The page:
Decent Work in the Philippines: Statistics on Social Security (First of a Series)

Reference Number: 


Release Date: 

Thursday, January 31, 2019


The International Labor Organization (ILO) in its advocacy to promote the Decent Work Agenda describes decent work as “integral efforts to reduce poverty and is a key mechanism for achieving equitable, inclusive and sustainable development.  Decent work involves opportunities for work that is productive and delivers a fair income, provides security in the workplace and social protection for workers and their families, and gives people the freedom to express their concerns, to organize and to participate in decisions that affect their lives”. (ILO, Country Profile, 2012, Preface)

The statistical measurement framework on decent work as approved by the ILO and as adopted by the Philippines, covers ten (10) substantive elements corresponding to the four (4) strategic pillars of the Decent Work Agenda, namely: (1) employment opportunities; (2) adequate earnings and productive work; (3) decent hours; (4) combining work, family and personal life; (5) work that should be abolished; (6) stability and security of work; (7) equal opportunity and treatment in employment; (8) safe work environment; (9) social security; and, (10) social dialogue, workers’ and employers’ representation. Another component is the economic and social context of decent work that helps determine what constitute decency in society as well as the extent to which the achievement of decent work enhances national economic, social and labor market performance. (ILO, Country Profile, 2012)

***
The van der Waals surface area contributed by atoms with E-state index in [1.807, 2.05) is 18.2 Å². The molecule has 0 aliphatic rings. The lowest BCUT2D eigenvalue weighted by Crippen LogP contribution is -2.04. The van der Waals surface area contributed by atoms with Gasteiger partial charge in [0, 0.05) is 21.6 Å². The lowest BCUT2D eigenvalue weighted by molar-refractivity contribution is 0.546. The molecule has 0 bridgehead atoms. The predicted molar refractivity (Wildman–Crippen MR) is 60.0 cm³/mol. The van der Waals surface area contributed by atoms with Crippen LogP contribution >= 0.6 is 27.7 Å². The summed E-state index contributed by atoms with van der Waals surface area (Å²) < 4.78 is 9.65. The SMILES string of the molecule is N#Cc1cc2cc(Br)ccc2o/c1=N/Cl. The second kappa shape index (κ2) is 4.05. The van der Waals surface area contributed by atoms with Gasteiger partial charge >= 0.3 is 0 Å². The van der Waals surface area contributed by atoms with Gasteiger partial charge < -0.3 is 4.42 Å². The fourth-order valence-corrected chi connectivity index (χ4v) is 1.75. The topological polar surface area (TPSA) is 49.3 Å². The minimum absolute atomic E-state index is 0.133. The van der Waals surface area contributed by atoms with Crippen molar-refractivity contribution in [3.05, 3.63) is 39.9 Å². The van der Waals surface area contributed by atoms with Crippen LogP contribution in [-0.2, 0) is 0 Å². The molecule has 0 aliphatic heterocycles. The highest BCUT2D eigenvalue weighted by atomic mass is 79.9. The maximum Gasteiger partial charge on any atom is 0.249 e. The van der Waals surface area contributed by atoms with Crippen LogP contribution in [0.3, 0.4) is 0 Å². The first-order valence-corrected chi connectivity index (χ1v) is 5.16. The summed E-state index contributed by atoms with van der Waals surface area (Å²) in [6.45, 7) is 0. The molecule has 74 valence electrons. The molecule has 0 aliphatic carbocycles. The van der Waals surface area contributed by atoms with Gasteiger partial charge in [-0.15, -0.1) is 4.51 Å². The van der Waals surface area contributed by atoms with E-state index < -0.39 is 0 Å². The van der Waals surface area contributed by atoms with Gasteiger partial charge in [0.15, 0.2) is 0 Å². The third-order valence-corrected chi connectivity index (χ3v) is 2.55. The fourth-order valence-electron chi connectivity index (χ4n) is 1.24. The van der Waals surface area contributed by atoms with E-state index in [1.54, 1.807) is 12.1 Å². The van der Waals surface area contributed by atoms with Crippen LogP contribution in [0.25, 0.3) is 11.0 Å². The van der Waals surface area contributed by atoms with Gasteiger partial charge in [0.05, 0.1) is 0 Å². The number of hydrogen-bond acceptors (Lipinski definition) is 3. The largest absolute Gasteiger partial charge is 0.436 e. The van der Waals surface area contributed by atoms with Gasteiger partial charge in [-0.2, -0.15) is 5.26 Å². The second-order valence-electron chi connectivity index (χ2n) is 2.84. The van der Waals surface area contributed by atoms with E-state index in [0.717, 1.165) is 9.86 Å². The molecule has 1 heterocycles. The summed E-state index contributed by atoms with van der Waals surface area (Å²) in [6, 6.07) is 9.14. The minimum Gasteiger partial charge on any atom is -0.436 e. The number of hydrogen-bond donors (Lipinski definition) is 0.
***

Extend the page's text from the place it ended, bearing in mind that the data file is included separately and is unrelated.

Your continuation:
This issue of LABSTAT Updates focuses on one of the elements of decent work -- social security at work. This issue highlights the six (6) indicators used to measure social security in the Philippines for the period 1995 to 2017. Specifically, these six indicators include: (1) share of economically active population contributing to a pension scheme; (2) share of population aged 60 and above benefiting from retirement/old age pension; (3) average monthly pensions; (4) social security benefits; (5)   health-care expenditures not financed out of pocket by private households; and (6) estimated share of population covered by National Health Insurance Program. Related tables and metadata can be downloaded at the OpenSTAT website at


Social Security At Work


  • Social protection is one of the key pillars of decent work and its objective is to empower and protect the poor, vulnerable and disadvantaged individuals, families and communities from individual life cycle, economic, environmental and social risks.
  • One of the major components of social protection is social security or social insurance, Social security covers all measures that provide benefits, whether in cash or in kind, to secure protection, from (a) lack of work-related income (or insufficient income) caused by sickness, disability, maternity, employment injury, unemployment, old age, or death of a family member; (b) lack of access or unaffordable access to health care; (c) insufficient family support, particularly for children and adult dependents; and (d) general poverty and social exclusion.
  • The Social Security System (SSS) and the Government Service Insurance System (GSIS) are the country’s two (2) main social insurance systems for the private sector and public sector, respectively.



Read the full article here.


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